The new pilot project does not solve this problem. It may, in fact, exacerbate the already challenging work of educational assistants.

Today on Metro Morning, two Ontario educational assistants were able to respond to some of the points raised by Levesque and Minister Hunter last week. This was critical as much of Levesque’s concerns were related to negative experiences with her son’s EAs.

Christina Pinto and Laura Walton tried, in their short time on the program, to explain the reality of the work of EAs in the province. Both of these women explained that they love their work but that it is a challenge for them to do that work effectively. They highlighted their professionalism while shedding light on their daily challenges.

“We never know what’s going to happen.”

“I split my day between three different classrooms.”

“No one is there to support them when I leave.”

“We don’t have near enough support.”

We need the reality of the work of educational assistants to be understood. We need the government and the public to know that getting hurt is not a sometimes event, that it is not recent news. It is a daily reality.

The autism pilot project may be, as Levesque and others have stated, a step in the right direction but it is not enough.

Not even close – students and staff deserve more effective support, more properly allocated funding and more respect for the importance of having students with special educational needs within our school communities.


Day of Pink

In the Peel District School Board tomorrow, April 12th, is the Day of Pink. Peel has taken a safe stance of posing this as a day against bullying in general, which is not a bad message to send to students. The Day of Pink, though, has a broader focus which institutions tend to drop from their discussions.

“The Day of Pink is the International Day against Bullying, Discrimination, Homophobia, Transphobia, and Transmisogyny across the world. We invite everyone to celebrate diversity by wearing a pink shirt and by organizing activities in their workplaces, schools and communities.” (taken from the Day of Pink website).

Here’s a video that was generated by students who are not shying away from the issues they understand to be a key focus tomorrow.

A great video about humans, for humans, by humans.


Take responsibility for education workers Ms. Sandals

According to news reports, education workers are milking the system. Again. Well, that’s what Liz Sandals, Minister of Education, would have you believe.

Before I go on, I need to muse for a moment about how it is that the Minister of Education hates education workers? Of course I want someone to advocate for students. Of course I want someone who is fiscally responsible in the position.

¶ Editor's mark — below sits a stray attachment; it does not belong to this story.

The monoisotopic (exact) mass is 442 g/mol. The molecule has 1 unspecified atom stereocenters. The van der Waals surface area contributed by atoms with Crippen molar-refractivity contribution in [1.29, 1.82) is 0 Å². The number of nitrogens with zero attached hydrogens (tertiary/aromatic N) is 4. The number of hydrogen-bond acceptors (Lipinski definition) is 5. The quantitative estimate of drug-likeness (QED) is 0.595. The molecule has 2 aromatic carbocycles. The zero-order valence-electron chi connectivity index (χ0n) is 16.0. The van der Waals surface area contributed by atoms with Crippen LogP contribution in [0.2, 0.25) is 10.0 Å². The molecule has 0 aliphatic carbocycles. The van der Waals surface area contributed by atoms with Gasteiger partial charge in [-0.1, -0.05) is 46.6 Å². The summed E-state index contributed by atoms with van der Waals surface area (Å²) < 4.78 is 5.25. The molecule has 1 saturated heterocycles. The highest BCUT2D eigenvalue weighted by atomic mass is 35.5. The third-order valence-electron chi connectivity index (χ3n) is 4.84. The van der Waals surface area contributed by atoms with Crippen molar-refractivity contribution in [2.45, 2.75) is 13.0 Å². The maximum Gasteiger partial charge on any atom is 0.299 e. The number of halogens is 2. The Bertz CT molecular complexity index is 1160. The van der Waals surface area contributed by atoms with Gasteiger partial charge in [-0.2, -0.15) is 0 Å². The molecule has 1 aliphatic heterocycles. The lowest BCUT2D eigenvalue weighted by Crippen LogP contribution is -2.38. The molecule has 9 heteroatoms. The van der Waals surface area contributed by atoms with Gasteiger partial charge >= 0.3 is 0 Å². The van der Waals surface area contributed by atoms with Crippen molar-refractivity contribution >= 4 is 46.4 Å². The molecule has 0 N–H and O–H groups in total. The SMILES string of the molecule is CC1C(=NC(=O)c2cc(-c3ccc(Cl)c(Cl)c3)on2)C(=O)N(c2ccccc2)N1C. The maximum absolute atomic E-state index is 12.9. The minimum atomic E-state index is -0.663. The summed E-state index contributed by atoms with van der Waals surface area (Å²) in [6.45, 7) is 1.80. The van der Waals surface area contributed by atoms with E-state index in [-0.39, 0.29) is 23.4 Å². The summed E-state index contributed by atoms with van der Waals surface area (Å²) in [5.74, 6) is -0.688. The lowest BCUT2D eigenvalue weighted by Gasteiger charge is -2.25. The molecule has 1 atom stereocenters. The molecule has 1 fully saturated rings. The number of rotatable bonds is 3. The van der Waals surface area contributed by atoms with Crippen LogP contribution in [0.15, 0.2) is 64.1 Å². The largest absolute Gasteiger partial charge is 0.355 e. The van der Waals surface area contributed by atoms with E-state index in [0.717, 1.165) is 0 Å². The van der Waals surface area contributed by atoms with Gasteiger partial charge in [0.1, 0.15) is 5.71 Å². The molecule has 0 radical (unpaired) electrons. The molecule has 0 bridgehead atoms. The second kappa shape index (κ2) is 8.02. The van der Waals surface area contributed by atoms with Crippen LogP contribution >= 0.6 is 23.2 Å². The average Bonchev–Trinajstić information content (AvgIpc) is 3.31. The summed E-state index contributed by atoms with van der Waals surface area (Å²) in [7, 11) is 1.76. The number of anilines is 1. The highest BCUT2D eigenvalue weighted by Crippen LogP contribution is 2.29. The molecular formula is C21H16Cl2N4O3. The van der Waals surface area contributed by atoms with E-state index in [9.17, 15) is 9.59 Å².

Where is the advocacy for the entire system? If you want what’s best for students, why would you denigrate the people who educate those students, who are front line and also want what’s best for students? Just something to ponder.

So, it’s been reported that teachers and education workers are taking more sick days. I have not seen the stats so I cannot say whether or not that is true. What I will say is this: the education system in Ontario is an accident (and sick day) waiting to happen.

When I began in the system 13 years ago, I was one on one with a student with severe physical and mental disabilities. The teacher in the class and I were able to manage his needs, even though I was half time and she had no support in the classroom for half the day. I had time to work with him, including providing physical therapy exercises and speech therapy exercises (both taught to me by specialist early in the school  year) and usually enough time to create activities that the teacher could give to him to work on in the afternoon when he had no additional support.

Fast forward 10-12 years and I was working with up to 6 students, spread throughout the school. It was a little like being a firefighter in a town with an arsonist on the loose – running from here to there and doing what I could in the 20-30 minutes at a time with each student. This meant that the teachers were left with additional students (on top of the classroom size that had already increased due to budget cuts) who had physical and/or intellectual disabilities. Any teacher can tell you that without students with identified differentiated learning needs in their classroom there are already 5 (or more) levels of ability within a classroom. When you add in a few unsupported students, for any amount of time in a day, you are now asking a teaching to differentiate their teaching even further. You have not added time to their day, you have not added resources to their complement of supports – you have taken that away while upping their class sizes.

Physical therapy? Speech therapy? I cannot remember the last time I had time to do any types of exercises with a student except perhaps for a few minutes while I had them on a change table – and if I did, due to budget cuts, there were fewer and fewer specialists to teach me exercises, explain the specifics of the disabilities – and often times I finally met the specialists in April or May – not September when it would have been helpful. Students need to trust you in order to do something that is hard or physically uncomfortable. You cannot gain that trust in 30 minutes chunks every other day or so.